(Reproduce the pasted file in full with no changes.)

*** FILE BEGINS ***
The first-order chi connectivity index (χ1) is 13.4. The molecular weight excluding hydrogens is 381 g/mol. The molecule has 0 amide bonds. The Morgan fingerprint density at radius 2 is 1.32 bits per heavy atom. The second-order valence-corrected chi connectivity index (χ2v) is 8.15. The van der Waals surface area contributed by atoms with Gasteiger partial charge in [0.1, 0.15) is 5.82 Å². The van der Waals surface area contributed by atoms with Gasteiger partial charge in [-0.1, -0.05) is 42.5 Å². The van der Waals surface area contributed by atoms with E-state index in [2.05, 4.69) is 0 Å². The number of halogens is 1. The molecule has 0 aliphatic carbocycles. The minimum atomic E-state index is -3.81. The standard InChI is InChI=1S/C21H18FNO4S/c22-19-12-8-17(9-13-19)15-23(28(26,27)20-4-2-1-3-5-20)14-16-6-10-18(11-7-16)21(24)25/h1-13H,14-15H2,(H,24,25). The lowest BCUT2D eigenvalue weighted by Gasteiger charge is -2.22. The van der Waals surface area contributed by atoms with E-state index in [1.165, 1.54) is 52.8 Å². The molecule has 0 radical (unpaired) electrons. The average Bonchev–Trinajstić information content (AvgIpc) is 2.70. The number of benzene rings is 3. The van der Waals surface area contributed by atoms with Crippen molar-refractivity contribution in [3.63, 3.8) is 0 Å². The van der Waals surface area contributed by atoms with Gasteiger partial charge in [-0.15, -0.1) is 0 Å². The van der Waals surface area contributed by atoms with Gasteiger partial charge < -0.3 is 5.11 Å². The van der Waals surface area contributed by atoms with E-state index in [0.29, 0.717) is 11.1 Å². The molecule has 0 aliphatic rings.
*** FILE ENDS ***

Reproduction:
The first-order chi connectivity index (χ1) is 13.4. The molecular weight excluding hydrogens is 381 g/mol. The molecule has 0 amide bonds. The Morgan fingerprint density at radius 2 is 1.32 bits per heavy atom. The second-order valence-corrected chi connectivity index (χ2v) is 8.15. The van der Waals surface area contributed by atoms with Gasteiger partial charge in [0.1, 0.15) is 5.82 Å². The van der Waals surface area contributed by atoms with Gasteiger partial charge in [-0.1, -0.05) is 42.5 Å². The van der Waals surface area contributed by atoms with E-state index in [2.05, 4.69) is 0 Å². The number of halogens is 1. The molecule has 0 aliphatic carbocycles. The minimum atomic E-state index is -3.81. The standard InChI is InChI=1S/C21H18FNO4S/c22-19-12-8-17(9-13-19)15-23(28(26,27)20-4-2-1-3-5-20)14-16-6-10-18(11-7-16)21(24)25/h1-13H,14-15H2,(H,24,25). The lowest BCUT2D eigenvalue weighted by Gasteiger charge is -2.22. The van der Waals surface area contributed by atoms with E-state index in [1.165, 1.54) is 52.8 Å². The molecule has 0 radical (unpaired) electrons. The average Bonchev–Trinajstić information content (AvgIpc) is 2.70. The number of benzene rings is 3. The van der Waals surface area contributed by atoms with Crippen molar-refractivity contribution in [3.63, 3.8) is 0 Å². The van der Waals surface area contributed by atoms with Gasteiger partial charge in [-0.15, -0.1) is 0 Å². The van der Waals surface area contributed by atoms with Gasteiger partial charge < -0.3 is 5.11 Å². The van der Waals surface area contributed by atoms with E-state index in [0.29, 0.717) is 11.1 Å². The molecule has 0 aliphatic rings.